Research conducted by Jacob Holland-Lulewicz, lecturer in archaeology in Arts & Sciences, was named one of the Top 10 Discoveries of 2020 by Archaeology Magazine. The discovery provided evidence that Indigenous people in Oconee Valley (present-day central Georgia) continued to live and actively resist European influence for nearly 150 years.
Using advanced radiocarbon dating techniques and complex statistical models, Holland-Lulewicz and team re-dated charcoal unearthed at the Dyar Mound to determine that the site was not abandoned after the de Soto expedition as originally believed. Instead, they determined Indigenous people carried out Mississippian rites atop the mound for nearly 150 years more.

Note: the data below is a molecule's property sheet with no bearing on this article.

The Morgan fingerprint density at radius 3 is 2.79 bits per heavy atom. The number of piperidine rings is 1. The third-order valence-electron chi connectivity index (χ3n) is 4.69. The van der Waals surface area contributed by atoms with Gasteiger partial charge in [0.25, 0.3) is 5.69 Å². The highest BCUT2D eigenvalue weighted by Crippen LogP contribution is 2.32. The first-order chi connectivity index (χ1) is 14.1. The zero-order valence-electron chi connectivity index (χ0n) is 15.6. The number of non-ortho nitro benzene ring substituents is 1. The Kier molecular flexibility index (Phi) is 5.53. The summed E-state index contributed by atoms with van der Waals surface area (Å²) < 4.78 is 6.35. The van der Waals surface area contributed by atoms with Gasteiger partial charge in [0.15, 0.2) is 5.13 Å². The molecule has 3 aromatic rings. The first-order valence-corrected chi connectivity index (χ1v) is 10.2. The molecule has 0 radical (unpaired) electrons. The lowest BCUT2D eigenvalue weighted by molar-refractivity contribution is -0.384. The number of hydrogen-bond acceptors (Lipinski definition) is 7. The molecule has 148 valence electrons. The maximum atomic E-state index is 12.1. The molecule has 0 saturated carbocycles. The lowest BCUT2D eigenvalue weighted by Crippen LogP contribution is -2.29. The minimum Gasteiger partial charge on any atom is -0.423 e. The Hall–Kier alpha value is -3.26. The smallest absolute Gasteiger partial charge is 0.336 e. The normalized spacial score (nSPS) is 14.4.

According to Holland-Lulewicz, the findings raise questions about the motives behind early explanations and interpretations that Euro-Americans proposed about Indigenous earthen mounds — platforms built out of soil, clay and stone that were used for important ceremonies and rituals. Read more here.